Dr Bernadette Tobin: Legalise Euthanasia: watch it break out

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What are the state’s MPs thinking? It’s impossible to prevent legalised euthanasia from expanding its reach to whole classes of people beyond just the terminally ill such as those suffering from depression and mental illness.
What are the state’s MPs thinking? It’s impossible to prevent legalised euthanasia from expanding its reach to whole classes of people beyond just the terminally ill such as those suffering from depression and mental illness.

To legalise so-called voluntary assisted dying is to legalise a practice that predictably and inevitably expands. There is plenty of evidence of bracket creep already in Australia and overseas.

From 2017 in Victoria through to this year in Queensland, the circumstances in which this service has been made available have widened as bills have been debated in state jurisdictions.

So, too, in NSW from 2017 when the state parliament debated the Khan Bill to this year when it debates the Greenwich Bill: once again the conditions under which the service is to be available have expanded. And there’s plenty of evidence of the same phenomenon from Europe and Canada.

Expansion should not surprise us. More important, however, than acknowledging these empirical facts is understanding why they have occurred.

There are, I think, two forms of pressure that cause this by-now familiar expansion of the laws. I will call the first pressure “choice will not be necessary” and the second pressure “choice will be the only thing that’s necessary”.

“The pressure to expand availability in this direction can be seen in the arguments of those who say euthanasia should be made available for newborn babies (as in The Netherlands) and/or to people with dementia (as in Canada).”

The “choice will not be necessary” pressure works like this. The patient chooses VAD. Then two doctors assess the person’s eligibility: a medical condition from which the patient will likely die soon, from which the patient is suffering intolerably.

The doctors must judge whether these criteria are met. But, if someone else meets these criteria, why will choice be necessary? Why not expand the availability to people who meet these eligibility criteria but who cannot choose?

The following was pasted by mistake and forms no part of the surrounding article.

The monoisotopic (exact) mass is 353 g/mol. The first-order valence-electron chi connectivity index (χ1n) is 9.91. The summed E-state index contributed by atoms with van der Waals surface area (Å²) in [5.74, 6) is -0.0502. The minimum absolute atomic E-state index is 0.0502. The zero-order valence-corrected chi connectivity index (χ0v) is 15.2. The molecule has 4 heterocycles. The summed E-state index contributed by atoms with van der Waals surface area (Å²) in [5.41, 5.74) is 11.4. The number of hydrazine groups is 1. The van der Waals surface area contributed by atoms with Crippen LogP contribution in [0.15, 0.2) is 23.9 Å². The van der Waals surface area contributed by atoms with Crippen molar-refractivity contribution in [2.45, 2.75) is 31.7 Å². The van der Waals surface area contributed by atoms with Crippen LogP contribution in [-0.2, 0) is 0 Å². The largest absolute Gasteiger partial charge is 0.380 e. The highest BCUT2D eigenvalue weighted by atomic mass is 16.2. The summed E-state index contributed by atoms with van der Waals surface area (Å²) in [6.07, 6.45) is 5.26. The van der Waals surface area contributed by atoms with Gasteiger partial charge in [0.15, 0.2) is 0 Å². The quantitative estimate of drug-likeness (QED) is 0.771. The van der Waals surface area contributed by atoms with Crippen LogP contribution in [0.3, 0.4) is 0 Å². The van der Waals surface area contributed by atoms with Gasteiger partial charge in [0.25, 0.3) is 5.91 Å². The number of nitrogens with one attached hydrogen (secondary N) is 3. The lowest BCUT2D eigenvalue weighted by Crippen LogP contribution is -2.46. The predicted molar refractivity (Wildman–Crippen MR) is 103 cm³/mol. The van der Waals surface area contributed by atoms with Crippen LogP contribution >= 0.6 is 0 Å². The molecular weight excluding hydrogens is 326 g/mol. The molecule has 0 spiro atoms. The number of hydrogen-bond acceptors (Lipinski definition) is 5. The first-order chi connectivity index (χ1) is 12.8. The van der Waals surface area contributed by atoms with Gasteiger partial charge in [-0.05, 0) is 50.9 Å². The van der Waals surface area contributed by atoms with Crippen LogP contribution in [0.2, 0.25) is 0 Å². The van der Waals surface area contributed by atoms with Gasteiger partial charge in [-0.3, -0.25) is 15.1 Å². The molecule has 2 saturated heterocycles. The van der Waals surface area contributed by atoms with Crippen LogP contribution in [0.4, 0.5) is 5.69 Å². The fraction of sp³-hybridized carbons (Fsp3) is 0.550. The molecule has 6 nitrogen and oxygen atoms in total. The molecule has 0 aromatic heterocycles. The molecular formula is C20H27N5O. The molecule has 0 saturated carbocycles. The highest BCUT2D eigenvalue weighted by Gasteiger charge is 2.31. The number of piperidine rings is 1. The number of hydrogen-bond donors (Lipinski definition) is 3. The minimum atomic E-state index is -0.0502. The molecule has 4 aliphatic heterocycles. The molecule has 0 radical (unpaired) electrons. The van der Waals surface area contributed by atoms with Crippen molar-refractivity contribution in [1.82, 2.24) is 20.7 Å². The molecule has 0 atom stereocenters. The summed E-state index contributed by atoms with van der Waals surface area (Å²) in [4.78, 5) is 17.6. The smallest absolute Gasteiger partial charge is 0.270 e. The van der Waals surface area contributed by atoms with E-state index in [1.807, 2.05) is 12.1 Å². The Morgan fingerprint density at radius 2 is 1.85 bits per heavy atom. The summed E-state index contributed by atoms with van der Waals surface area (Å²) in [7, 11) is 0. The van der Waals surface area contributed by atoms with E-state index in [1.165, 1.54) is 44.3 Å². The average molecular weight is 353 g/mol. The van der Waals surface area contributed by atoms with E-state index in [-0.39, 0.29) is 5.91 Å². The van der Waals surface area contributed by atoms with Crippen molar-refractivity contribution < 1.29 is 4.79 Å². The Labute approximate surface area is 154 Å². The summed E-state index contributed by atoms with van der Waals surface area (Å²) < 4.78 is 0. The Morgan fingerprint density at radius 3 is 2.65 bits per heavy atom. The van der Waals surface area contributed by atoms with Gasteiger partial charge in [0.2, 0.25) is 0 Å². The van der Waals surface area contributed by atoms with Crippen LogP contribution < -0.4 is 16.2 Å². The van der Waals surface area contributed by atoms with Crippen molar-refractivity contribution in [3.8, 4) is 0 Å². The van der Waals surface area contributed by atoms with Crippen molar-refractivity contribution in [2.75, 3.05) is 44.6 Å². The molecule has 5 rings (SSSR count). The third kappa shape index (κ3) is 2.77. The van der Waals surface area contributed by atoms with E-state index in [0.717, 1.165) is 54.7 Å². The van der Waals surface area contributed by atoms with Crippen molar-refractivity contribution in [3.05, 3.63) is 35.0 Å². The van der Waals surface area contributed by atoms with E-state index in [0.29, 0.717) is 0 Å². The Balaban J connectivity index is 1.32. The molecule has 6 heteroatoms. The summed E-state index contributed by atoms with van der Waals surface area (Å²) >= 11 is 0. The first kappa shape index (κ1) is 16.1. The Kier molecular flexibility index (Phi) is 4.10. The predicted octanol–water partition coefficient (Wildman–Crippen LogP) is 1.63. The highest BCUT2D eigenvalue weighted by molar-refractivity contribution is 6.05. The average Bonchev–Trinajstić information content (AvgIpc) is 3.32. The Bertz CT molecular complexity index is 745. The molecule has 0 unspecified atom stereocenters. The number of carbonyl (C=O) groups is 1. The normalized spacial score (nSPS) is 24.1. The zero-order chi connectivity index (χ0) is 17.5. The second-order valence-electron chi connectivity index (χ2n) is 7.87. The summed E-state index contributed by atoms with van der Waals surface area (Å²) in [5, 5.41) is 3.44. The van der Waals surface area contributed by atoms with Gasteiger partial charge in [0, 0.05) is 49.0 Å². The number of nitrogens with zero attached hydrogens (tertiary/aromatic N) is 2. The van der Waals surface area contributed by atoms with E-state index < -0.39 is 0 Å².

The pressure to expand availability in this direction can be seen in the arguments of those who say euthanasia should be made available for newborn babies (as in The Netherlands) and/or to people with dementia (as in Canada).

Indeed, years ago the late Dr Rodney Syme, a proponent of these laws, predicted that once the service was legally available to those who could choose it, society might come to think that it would be unfair if it were not available to people who could not choose it. His reference was to people with dementia. Thus the “choice will not be necessary” prediction.

The “choice will be the only thing that’s necessary” pressure goes in the other direction. A patient chooses VAD. Then the doctors must assess the patient’s eligibility. But the doctors, understandably, are likely to shy away from making what is mostly a medical judgment (that the patient meets the eligibility criteria) and prefer to rely on the actual choice of the patient.

However humane one’s motives in supporting these laws, the likelihood of the criteria of eligibility being expanded cannot be set aside as though it were mere panic-mongering.
However humane one’s motives in supporting these laws, the likelihood of the criteria of eligibility being expanded cannot be set aside as though it were mere panic-mongering.

The pressure to expand availability in this direction to anyone who chooses can be seen in Canada, where the requirement that death must be reasonably foreseeable has been dropped on the grounds that requirement discriminates against people with serious disabilities who are not terminally ill. Thus the pressure towards “choice will be the only thing that is necessary” prediction.

These two forms of pressure, which seem to go in opposite directions, in fact share an assumption: that we can know when a life is not worth living.

In the former case, that assumption is made “objectively” by others. In the latter case, that assumption is made “subjectively” by the person themselves.

This is why most of the debate about adequacy of the safeguards in these bills misses the point. However humane one’s motives in supporting these laws, the likelihood of the criteria of eligibility being expanded cannot be set aside as though it were mere panic-mongering.

Parliamentarians, in framing laws for the wellbeing of everyone in the community, have a responsibility to deepen and widen their thinking.

“Yes, I’m a Catholic … that said, there is nothing religious in the claim that expansion of these laws is predictable and inevitable.”

The social policy before them is not simply a matter of how best to ensure that people do not die in unrelieved suffering. It is also a matter of how to protect the lives of those who, on their own or at the behest of others, have come to think their lives are not worth living.

Their existential demoralisation is a challenge to us all.

Yes, I’m a Catholic, so it will be said I’m trying to impose my religious beliefs on those who don’t share them. Well, any reasonable religion holds out its social teachings as matters that are apt for rational assessment.

But, that said, there is nothing religious in the claim that expansion of these laws is predictable and inevitable.

This article first appeared at www.theaustralian.com.au

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